Heterogeneity was evaluated using χ2 and I2 statistics [22]. We considered a χ2 of < 0.10 or an I2 statistic of > 50% to reflect significant heterogeneity. If significant heterogeneity was found, we planned to perform additional subgroup analyses. Our a priori hypotheses to explain heterogeneity beyond the planned subgroup analyses were: laboratory-confirmed vs non-laboratory-confirmed influenza cases, and cases confirmed by nucleic acid amplification testing and viral culture vs cases confirmed by other laboratory methods. We also analysed the predominant circulating type/subtype (influenza A(H3N2) orA(H1N1), and influenza B).


After removing 18,157 duplicates, we screened a total of 43,082 titles and abstracts, reviewed 184 full-text articles and included nine RCTs and four observational studies in our systematic review (Figure 1). Of the 13 RCTs and observational studies, seven were conducted in North America, and two each in Italy and Russia, and one in Malaysia and Hong Kong Special Administrative Region, respectively (Table 1).

Figure 1

Flowchart of included and excluded randomised control trials and observational studies identified in a systematic review of herd effect from influenza vaccination in non-healthcare settings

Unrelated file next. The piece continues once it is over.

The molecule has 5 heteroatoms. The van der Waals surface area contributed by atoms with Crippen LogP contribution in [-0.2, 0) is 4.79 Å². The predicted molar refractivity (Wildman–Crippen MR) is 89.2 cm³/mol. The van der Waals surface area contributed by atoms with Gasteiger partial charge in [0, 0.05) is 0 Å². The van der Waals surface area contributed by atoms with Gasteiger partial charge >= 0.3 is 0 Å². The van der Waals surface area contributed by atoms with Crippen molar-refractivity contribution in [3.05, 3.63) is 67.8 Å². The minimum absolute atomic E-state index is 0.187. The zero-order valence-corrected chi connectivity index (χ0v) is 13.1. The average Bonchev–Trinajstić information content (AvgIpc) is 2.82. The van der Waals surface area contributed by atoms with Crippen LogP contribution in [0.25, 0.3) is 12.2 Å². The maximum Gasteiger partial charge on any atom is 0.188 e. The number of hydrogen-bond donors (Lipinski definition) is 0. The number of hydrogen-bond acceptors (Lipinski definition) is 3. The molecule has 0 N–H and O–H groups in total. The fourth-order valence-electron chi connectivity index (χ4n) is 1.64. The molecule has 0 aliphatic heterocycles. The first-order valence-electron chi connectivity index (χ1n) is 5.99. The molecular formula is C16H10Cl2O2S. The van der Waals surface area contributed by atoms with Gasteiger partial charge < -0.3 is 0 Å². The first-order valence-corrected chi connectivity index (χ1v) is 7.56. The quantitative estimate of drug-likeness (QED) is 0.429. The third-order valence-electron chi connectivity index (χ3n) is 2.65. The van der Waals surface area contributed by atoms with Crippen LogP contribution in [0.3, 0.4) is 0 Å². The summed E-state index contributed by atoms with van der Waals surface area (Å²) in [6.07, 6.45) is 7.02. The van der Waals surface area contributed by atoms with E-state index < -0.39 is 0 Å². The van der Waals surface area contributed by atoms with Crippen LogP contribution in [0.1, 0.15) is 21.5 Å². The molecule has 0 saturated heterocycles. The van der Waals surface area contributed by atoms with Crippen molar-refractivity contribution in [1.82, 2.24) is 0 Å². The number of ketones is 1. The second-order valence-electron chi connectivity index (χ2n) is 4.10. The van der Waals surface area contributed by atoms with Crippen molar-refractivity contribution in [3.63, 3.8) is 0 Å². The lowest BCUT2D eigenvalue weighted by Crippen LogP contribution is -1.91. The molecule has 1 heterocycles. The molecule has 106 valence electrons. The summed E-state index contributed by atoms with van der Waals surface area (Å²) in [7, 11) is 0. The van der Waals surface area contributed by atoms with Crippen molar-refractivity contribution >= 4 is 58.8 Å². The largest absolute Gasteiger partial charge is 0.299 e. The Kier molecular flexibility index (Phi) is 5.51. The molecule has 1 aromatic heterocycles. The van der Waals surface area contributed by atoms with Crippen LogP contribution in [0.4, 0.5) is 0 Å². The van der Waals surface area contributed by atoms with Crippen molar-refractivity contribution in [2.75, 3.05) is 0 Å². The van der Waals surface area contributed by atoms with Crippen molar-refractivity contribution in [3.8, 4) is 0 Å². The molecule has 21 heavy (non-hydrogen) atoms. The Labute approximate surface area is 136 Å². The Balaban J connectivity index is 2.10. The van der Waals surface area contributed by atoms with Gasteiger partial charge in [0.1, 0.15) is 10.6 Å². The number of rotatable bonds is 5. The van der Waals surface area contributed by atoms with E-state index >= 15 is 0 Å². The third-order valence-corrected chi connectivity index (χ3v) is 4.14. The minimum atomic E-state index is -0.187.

a Two randomised control trials did not report all numerator and denominator data and therefore could not be included in the meta-analysis.

Table 1

Study characteristics of studies included in a systematic review of herd effect arising from influenza vaccination in non-healthcare settings

First author [source] Study location Study period Predominant influenza virus type or subtype Intervention group Setting Number of vaccinees Number of contactsa Laboratory confirmation of influenza
Randomised control trials
Gruber [29] United States 1985/86 B Children aged 3–18 years Household 133 123 Yes
Clover [33] United States 1986/87 A(H1N1) Children aged 3–19 years Household 194 177 Yes
Rudenkob [23] Russia 1989–91 A(H3N2) Children aged 7–14 years School 11,071 Not available No
Hurwitz [13] United States 1996/97 Influenza B Children aged 2–5 years Household 127 228 No
Esposito [34] Italy 2000/01 H1N1 Children aged 0.5–9 years Household 127 349 No
Principib [24] Italy 2001/02 Influenza B Children aged 0.5–5 years Household 303 1,098 No